My new approach is painting towards comfort, and asking discomfort why it is there?
Hello, sorry for my bad english…
Since the article talks about questions, I would like to share with you my impressions and the relative questions I asked myself looking the illustration.
At first look I noted immediately the “strange” ratio between the vary volumes of the Minotaur.
Front and back hands are the same size. Even better, back hand and arm look bigger than the frontmost. Where is the prospective?
Also the head is very small. Maybe it’s wanted, but comparing it with the hands or the body it looks really too small.
Also the legs look strange because his left leg, that is moving forward, has the same size than the other one extended back.
And last. The tail seems attached in the middle of the back…
In conclusion, the new pose and shot is truly more dynamic than the original sketch, but maybe more questions were to be done.
I hope this not look as a simple criticism but as a constructive starting point to do even better works.
I respectfully disagree with Mark’s comments. I went back and looked at the passages he critiqued and just don’t see them the way he does. I feel like Mark is looking at the painting in a manner that is different than the way a lot of people view art. I hope that makes sense. Good work Jesper and thank you for writing this article.
I’d say Mark has some fair points. I was honestly surprised by the switch in sketches since the first one shown is much stronger compositionally and tonally. The figure looked far more imposing in the original while the ‘better’ one feels weak and looks a bit awkward to me. Worse yet, the character comes off looking goofy instead of dominant. The values in the new one are also very underwhelming compared to the original to the point of being inconsequential.
Unfortunately, I think this case is honestly less one of ‘honest self-criticism’ and more one of creating a worse piece out of self-doubt especially given some of Jesper’s comments:
“This is barely mediocre…its just a dude with an axe…no motion no expression no nothing”.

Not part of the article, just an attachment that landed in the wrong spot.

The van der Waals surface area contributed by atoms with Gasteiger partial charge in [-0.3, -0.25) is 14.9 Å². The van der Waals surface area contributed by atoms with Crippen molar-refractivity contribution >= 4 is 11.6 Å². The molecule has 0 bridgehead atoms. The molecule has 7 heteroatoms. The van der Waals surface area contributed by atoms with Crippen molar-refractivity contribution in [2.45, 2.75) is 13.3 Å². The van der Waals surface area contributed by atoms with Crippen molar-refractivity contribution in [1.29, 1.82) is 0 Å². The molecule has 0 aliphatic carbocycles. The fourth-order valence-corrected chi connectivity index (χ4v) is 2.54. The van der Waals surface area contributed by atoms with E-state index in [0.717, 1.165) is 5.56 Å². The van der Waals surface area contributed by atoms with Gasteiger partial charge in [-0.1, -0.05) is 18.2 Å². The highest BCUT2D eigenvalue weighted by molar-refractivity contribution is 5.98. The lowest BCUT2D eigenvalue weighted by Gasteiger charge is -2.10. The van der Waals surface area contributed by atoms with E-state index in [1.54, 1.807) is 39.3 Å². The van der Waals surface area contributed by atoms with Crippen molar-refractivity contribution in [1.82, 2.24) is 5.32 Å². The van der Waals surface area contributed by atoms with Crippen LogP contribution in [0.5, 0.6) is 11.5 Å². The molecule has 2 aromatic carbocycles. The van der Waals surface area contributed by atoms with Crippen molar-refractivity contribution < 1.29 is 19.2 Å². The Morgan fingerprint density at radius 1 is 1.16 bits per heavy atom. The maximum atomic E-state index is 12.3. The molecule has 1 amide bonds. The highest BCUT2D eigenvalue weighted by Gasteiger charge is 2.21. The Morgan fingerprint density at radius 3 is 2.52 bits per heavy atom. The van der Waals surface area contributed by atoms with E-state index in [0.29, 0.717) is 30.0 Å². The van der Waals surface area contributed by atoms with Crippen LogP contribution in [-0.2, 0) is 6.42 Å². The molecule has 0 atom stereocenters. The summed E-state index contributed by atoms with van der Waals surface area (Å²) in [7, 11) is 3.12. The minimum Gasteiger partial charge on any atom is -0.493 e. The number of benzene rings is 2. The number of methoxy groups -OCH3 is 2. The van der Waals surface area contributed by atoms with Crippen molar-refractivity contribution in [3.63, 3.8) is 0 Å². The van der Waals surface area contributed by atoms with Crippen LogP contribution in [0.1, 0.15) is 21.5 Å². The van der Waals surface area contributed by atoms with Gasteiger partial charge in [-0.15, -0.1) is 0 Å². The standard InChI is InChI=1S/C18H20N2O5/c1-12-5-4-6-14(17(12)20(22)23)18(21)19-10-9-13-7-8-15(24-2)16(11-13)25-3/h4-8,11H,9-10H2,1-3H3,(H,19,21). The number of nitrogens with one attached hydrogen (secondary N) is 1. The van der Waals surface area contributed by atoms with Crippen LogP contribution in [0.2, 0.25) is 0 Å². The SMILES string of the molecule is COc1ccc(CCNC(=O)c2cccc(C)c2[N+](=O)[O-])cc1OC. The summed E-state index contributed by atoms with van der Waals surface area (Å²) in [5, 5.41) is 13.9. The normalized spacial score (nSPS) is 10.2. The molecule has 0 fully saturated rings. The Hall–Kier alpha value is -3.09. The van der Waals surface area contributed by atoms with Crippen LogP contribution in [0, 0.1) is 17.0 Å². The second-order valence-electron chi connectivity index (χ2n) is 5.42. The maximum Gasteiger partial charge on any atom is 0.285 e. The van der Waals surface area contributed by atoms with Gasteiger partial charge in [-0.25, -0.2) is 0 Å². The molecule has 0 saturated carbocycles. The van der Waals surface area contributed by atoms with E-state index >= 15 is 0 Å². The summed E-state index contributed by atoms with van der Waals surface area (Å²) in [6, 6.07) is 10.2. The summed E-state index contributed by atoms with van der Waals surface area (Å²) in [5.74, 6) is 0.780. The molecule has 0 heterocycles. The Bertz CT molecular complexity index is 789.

I went home feeling like a fraud, because of this horrible conversation with myself.
Not to be mean to Jesper, I’m sure nearly anybody here (myself included) would be thrilled to make anything close to the weaker option. But the original had a much better tone for the character, the overall composition was stronger and more balanced, and the value structure was very effectively used. So overall, I wouldn’t discount what Mark was saying although I think the issues unfortunately run far deeper than some distortion in perspective.
I think you guys miss the point that this is more a matter of thinking about you attitude towards your workflow than the actual painting.
I totally agree with lots of the points I feel the bottom half of the body is too weak. But I think you mid the point that it has to do with what I wanted to do rather than what looks best. Surely the first sketch could have been a great solid composition but it did not interest me or pushed at my boundaries. I wanted to do a dynamic piece I wanted him to look goofy and unintelligent. All of those things are done by choice because I liked them. And liking my own art is and pushing against my comfort zones is really important to me. That being said I still think the feet and hips could have been solved better.
Hi Jesper, thank you for your post. It actually makes a lot of sense to change the perspective from good /bad to a more learn-oriented (does this word exist?) one. I’ll be sure to approach my next painting with this mindset, I can already tell it’ll be very helpful.